You have a very attractive cast, Not only are they physically appealing, they are charismatic in other ways, as well. For instance, I think Scott (played by Sullivan Stapleton) is a man every woman wants and every guy wants to be.

One of the lovely things working with HBO and Sky is they don’t need to cast stars. They can find stars. So, you know, there was a huge international trawl for actors. And, of course, Sullivan Stapleton is Australian playing an American and Philip Winchester [who plays Michael Stonebridge] is an American playing a Brit. He’s a Montana boy.

percival.jpgReally? You can't tell at all. But I’m wondering, how can you prevent a charming rogue like Scott from becoming a parody of himself?

I think deep in the human psyche is the need for the white knight. I mean, I’m probably over intellectualizing this but why does the character work?

Why do we actually adore [Scott] for his roguishness and all his non-PC-ness. When you first meet him in the first episode you think he’s a whoring, careless, money grabbing, carefree man.

As you get to know him, you understand his nobility, and when you see him in the second episode carry the child through the hotel, it’s a very genuine thing and, of course, that’s what breaks people’s hearts.

So you have to keep a character like that in check in the sense that Scott can’t be totally unreconstructed. He’s got to have values that make him good at what he does, that make him want to be a fighter for the right reasons and not for no reason.

The characters of Scott and Michael Stonebridge work really well together. But they’re also very different.

Yes, in life as on the screen too. To be honest we’ve cast guys who are not a million miles away from [their characters]. We spend months and months and months screen testing and putting combinations of actors together and seeing who spoke to us. Who came to life.

I think it’s always a huge challenge to create a double act, which was the ambition of Strike Back. I think there are constant checks and balances there as well. And as the series evolves, the character evolve and also get their own episodes. They have a fantastic chemistry.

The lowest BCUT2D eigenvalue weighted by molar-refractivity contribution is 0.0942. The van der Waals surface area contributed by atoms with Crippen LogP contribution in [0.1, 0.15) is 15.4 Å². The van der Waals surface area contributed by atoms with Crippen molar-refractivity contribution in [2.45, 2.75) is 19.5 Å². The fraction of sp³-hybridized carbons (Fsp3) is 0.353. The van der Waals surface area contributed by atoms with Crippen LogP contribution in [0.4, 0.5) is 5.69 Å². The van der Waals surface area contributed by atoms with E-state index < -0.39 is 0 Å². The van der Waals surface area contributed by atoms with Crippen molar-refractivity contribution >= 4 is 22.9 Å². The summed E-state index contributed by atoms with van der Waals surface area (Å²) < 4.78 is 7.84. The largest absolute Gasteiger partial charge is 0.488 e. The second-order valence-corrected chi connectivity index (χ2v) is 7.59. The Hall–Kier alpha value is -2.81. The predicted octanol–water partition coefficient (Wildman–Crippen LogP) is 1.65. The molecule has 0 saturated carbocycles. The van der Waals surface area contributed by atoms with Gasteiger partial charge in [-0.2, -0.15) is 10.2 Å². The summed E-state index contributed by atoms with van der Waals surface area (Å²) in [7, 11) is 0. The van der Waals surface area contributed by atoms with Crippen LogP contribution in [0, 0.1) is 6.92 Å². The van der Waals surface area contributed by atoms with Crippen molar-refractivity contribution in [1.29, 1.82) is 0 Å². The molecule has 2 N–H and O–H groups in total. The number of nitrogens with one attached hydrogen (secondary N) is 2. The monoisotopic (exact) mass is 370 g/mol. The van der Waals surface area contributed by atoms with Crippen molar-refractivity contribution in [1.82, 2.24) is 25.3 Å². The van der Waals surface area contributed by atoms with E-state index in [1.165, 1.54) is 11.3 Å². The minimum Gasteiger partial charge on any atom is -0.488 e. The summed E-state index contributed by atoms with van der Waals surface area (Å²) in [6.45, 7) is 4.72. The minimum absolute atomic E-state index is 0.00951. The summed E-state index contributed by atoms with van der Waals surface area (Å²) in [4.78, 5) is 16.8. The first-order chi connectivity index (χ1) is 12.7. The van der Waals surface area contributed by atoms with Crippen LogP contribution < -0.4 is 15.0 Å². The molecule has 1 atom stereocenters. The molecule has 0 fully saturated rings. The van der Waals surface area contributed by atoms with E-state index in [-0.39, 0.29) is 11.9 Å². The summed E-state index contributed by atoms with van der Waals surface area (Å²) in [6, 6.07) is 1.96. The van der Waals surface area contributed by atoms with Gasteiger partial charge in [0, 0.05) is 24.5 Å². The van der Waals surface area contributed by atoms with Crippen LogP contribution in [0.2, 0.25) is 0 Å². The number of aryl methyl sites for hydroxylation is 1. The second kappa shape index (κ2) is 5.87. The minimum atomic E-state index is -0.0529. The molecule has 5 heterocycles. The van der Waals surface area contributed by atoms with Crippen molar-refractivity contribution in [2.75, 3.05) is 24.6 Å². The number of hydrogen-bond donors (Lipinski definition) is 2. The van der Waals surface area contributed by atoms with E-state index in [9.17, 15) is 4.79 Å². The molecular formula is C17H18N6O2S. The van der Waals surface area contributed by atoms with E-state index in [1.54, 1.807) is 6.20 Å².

When they work as soldiers together, as a two man team, or as part of a bigger team, it’s just electric to watch them. It’s a joy.

How did you and (X-Files alum) Frank Spotnitz get together for this project?

I’d done the initial outline when HBO came on board, it’s essentially a British show but we wanted to introduce an American character. We wanted to bring an American lead writer into the show to work with me. And the team rather liked it.

Frank happened to be in London. I wanted to meet him anyway. I loved that he came aboard and helped us transform [the story]. I think Frank and I share a great deal of the same sentiments and both of us are sort of obsessed with the world of conspiracy and global politics so we really clicked.

You filmed in many different places, exotic locales, which added a lot of texture and atmosphere to the show. As a director, what was the most difficult aspect of pulling up stakes to do these location shoots?

Well, you know, doing any kind of show this size is logistically enormous. You’re working in foreign countries [with] foreign crews. You have to sort of carry everything with you. South Africa, which is where we shot the first half of the series, is a very film friendly part of the world.

I mean, they have amazing resources and crews there.We use South Africa for Kuala Lumpur [and] India for Sudan.  It’s just a massive logistical challenge to find ethnically the right look for everything you’re doing.

I’m very familiar with all these countries. I filmed and I’ve made documentaries all over the world and especially in India and the Middle East and Africa. So I have a deep knowledge of those parts of the world and what they look like.

The location filming is a joy when you’re trying to achieve shows at this scale on a budget because it’s much, much smaller. The South African Film Commission is amazingly accommodating. There are not many places in the world that you could take over four city blocks and have them let you do that.

One last question: Strike Back is the first scripted series for Cinemax. Is there a certain responsibility in being the first?

Yes. But if I lay awake - if I thought about it all the time I’d never sleep. I think you’ve just got to go out and make your film the best you can, and hopefully it’ll find it’s audience. I’m just passionate all the way through about telling these stories as well as we possibly can.

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Mindy Peterman is a freelance writer whose focus is on television, movies and pop culture. She has written over one hundred articles for the award winning Blogcritics.org website and has conducted interviews with producer Peter Asher, psychic-medium John Edward, Greg Grunberg and Bob Guiney from Band…